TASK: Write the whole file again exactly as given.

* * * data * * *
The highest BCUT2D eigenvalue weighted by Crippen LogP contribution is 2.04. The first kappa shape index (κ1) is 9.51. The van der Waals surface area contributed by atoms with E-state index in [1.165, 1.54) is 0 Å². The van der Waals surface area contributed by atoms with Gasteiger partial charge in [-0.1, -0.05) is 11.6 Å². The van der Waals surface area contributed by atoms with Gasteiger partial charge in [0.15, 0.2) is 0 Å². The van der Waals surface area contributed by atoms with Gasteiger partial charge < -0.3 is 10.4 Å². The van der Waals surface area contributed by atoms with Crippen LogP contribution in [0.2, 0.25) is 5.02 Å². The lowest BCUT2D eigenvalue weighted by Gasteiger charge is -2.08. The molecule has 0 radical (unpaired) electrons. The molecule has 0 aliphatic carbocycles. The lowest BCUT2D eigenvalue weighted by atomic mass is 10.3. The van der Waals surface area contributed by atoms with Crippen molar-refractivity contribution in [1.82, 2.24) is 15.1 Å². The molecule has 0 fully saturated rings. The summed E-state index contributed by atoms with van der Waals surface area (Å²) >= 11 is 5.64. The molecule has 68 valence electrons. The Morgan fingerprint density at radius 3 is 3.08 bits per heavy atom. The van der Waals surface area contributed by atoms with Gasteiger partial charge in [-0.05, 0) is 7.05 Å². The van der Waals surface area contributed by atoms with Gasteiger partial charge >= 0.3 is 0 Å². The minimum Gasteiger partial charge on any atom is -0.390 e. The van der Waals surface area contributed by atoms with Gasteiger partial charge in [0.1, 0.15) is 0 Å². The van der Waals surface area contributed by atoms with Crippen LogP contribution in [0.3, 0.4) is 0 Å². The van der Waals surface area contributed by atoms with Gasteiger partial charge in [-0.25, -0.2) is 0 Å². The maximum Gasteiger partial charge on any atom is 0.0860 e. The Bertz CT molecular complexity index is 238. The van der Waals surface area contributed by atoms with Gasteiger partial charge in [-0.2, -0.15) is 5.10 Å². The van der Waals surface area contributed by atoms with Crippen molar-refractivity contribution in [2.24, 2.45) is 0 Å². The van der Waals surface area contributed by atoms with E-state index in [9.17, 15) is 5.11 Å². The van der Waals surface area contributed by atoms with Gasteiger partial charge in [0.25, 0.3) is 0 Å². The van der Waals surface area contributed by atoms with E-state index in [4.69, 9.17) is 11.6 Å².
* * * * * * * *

The highest BCUT2D eigenvalue weighted by Crippen LogP contribution is 2.04. The first kappa shape index (κ1) is 9.51. The van der Waals surface area contributed by atoms with E-state index in [1.165, 1.54) is 0 Å². The van der Waals surface area contributed by atoms with Gasteiger partial charge in [-0.1, -0.05) is 11.6 Å². The van der Waals surface area contributed by atoms with Gasteiger partial charge in [0.15, 0.2) is 0 Å². The van der Waals surface area contributed by atoms with Gasteiger partial charge < -0.3 is 10.4 Å². The van der Waals surface area contributed by atoms with Crippen LogP contribution in [0.2, 0.25) is 5.02 Å². The lowest BCUT2D eigenvalue weighted by Gasteiger charge is -2.08. The molecule has 0 radical (unpaired) electrons. The molecule has 0 aliphatic carbocycles. The lowest BCUT2D eigenvalue weighted by atomic mass is 10.3. The van der Waals surface area contributed by atoms with Crippen molar-refractivity contribution in [1.82, 2.24) is 15.1 Å². The molecule has 0 fully saturated rings. The summed E-state index contributed by atoms with van der Waals surface area (Å²) >= 11 is 5.64. The molecule has 68 valence electrons. The Morgan fingerprint density at radius 3 is 3.08 bits per heavy atom. The van der Waals surface area contributed by atoms with Gasteiger partial charge in [-0.05, 0) is 7.05 Å². The van der Waals surface area contributed by atoms with Gasteiger partial charge >= 0.3 is 0 Å². The minimum Gasteiger partial charge on any atom is -0.390 e. The van der Waals surface area contributed by atoms with Gasteiger partial charge in [0.1, 0.15) is 0 Å². The van der Waals surface area contributed by atoms with Crippen LogP contribution in [0.3, 0.4) is 0 Å². The van der Waals surface area contributed by atoms with Gasteiger partial charge in [-0.25, -0.2) is 0 Å². The maximum Gasteiger partial charge on any atom is 0.0860 e. The Bertz CT molecular complexity index is 238. The van der Waals surface area contributed by atoms with Gasteiger partial charge in [-0.2, -0.15) is 5.10 Å². The van der Waals surface area contributed by atoms with Crippen molar-refractivity contribution in [2.24, 2.45) is 0 Å². The van der Waals surface area contributed by atoms with E-state index in [9.17, 15) is 5.11 Å². The van der Waals surface area contributed by atoms with Gasteiger partial charge in [0.25, 0.3) is 0 Å². The van der Waals surface area contributed by atoms with E-state index in [4.69, 9.17) is 11.6 Å².